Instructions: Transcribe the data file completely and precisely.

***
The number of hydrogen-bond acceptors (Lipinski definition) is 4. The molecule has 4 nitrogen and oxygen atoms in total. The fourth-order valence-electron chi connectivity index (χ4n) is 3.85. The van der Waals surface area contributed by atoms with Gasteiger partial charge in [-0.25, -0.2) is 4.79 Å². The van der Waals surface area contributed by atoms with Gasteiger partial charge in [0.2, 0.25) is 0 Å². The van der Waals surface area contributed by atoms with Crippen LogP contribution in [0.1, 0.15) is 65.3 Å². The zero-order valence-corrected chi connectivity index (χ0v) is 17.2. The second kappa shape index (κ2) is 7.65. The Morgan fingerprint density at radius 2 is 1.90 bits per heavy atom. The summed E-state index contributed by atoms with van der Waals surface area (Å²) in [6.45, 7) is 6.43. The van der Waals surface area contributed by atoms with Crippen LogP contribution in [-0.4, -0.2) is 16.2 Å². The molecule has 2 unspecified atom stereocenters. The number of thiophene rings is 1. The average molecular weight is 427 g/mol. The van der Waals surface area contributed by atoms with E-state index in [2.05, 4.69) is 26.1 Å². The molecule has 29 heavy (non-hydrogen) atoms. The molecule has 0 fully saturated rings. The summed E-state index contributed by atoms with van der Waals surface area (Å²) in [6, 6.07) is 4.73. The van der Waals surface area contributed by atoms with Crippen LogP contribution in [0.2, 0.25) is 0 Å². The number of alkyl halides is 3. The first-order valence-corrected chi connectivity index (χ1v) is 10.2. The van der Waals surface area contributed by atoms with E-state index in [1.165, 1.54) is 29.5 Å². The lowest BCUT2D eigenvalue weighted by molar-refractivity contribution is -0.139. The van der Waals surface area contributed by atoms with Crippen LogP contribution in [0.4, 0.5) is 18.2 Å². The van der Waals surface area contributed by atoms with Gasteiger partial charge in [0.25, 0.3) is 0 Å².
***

The number of hydrogen-bond acceptors (Lipinski definition) is 4. The molecule has 4 nitrogen and oxygen atoms in total. The fourth-order valence-electron chi connectivity index (χ4n) is 3.85. The van der Waals surface area contributed by atoms with Gasteiger partial charge in [-0.25, -0.2) is 4.79 Å². The van der Waals surface area contributed by atoms with Gasteiger partial charge in [0.2, 0.25) is 0 Å². The van der Waals surface area contributed by atoms with Crippen LogP contribution in [0.1, 0.15) is 65.3 Å². The zero-order valence-corrected chi connectivity index (χ0v) is 17.2. The second kappa shape index (κ2) is 7.65. The Morgan fingerprint density at radius 2 is 1.90 bits per heavy atom. The summed E-state index contributed by atoms with van der Waals surface area (Å²) in [6.45, 7) is 6.43. The van der Waals surface area contributed by atoms with Crippen LogP contribution in [-0.4, -0.2) is 16.2 Å². The molecule has 2 unspecified atom stereocenters. The number of thiophene rings is 1. The average molecular weight is 427 g/mol. The van der Waals surface area contributed by atoms with E-state index in [2.05, 4.69) is 26.1 Å². The molecule has 29 heavy (non-hydrogen) atoms. The molecule has 0 fully saturated rings. The summed E-state index contributed by atoms with van der Waals surface area (Å²) in [6, 6.07) is 4.73. The van der Waals surface area contributed by atoms with Crippen LogP contribution in [0.2, 0.25) is 0 Å². The number of alkyl halides is 3. The first-order valence-corrected chi connectivity index (χ1v) is 10.2. The van der Waals surface area contributed by atoms with E-state index in [1.165, 1.54) is 29.5 Å². The lowest BCUT2D eigenvalue weighted by molar-refractivity contribution is -0.139. The van der Waals surface area contributed by atoms with Crippen LogP contribution in [0.4, 0.5) is 18.2 Å². The van der Waals surface area contributed by atoms with Gasteiger partial charge in [0.25, 0.3) is 0 Å².